I had only taught this class once before and became a bit flabbergasted when I saw a child in a wheelchair waiting outside the room in line for my class. Not knowing how to approach this situation, I quickly ran upstairs to make copies of mazes and puzzles as a backup plan. Class started and I was somewhat relieved when I saw that the boy in the wheelchair had an adult assistant with him. Eventually, it became time for the students to begin stations for their physical. I told the boy, age 11, that I encouraged him to participate in as many of the activities as he wanted, but handed him the activities as well. Right away, he mentioned something to the assistant in Korean, and a few minutes later, she had picked him up and headed to the first station.
I am not sure what his illness was, but it kept him from being able to stand up on his own, and his hands were turned inward, making it difficult for him to grasp anything. Still, station by station, he put all effort into getting his best possible score.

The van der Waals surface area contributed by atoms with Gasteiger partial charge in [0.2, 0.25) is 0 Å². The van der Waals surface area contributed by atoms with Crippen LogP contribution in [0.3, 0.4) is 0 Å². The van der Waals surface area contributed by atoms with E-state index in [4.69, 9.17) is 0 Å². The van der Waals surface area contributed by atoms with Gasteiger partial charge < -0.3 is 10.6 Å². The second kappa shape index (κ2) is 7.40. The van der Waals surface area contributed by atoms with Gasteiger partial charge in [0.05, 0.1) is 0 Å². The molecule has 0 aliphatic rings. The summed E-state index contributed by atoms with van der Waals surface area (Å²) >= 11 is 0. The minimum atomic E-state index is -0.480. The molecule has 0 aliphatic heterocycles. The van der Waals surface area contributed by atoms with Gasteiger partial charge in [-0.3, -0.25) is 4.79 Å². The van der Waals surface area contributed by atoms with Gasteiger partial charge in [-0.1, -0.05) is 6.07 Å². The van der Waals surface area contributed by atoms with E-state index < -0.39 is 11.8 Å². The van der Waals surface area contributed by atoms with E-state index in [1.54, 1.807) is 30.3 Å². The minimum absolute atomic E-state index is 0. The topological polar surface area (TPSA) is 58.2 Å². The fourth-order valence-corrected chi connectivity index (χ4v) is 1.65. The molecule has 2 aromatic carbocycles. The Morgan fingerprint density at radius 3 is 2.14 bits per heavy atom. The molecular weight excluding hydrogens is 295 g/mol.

There were mats on the floor where the students were to do sit ups and push ups. I watched this young boy lie down and as his assistant held his feet, he began to do sit up after sit up. Other students started to watch in surprise as he outdid all of his classmates in number and stamina. I got a little teary eyed as everyone in the room began to clap and chant his name, cheering him on.
It's so easy to think of our petty problems as hindrances to our potential of doing something. It is the small experiences and observations such as these that act as very significant reminders of what we are capable of, even more so in those times that we feel the deck has been stacked against us.
I've always thought FDR a wise man: "The only limit to our realization of tomorrow will be our doubts of today."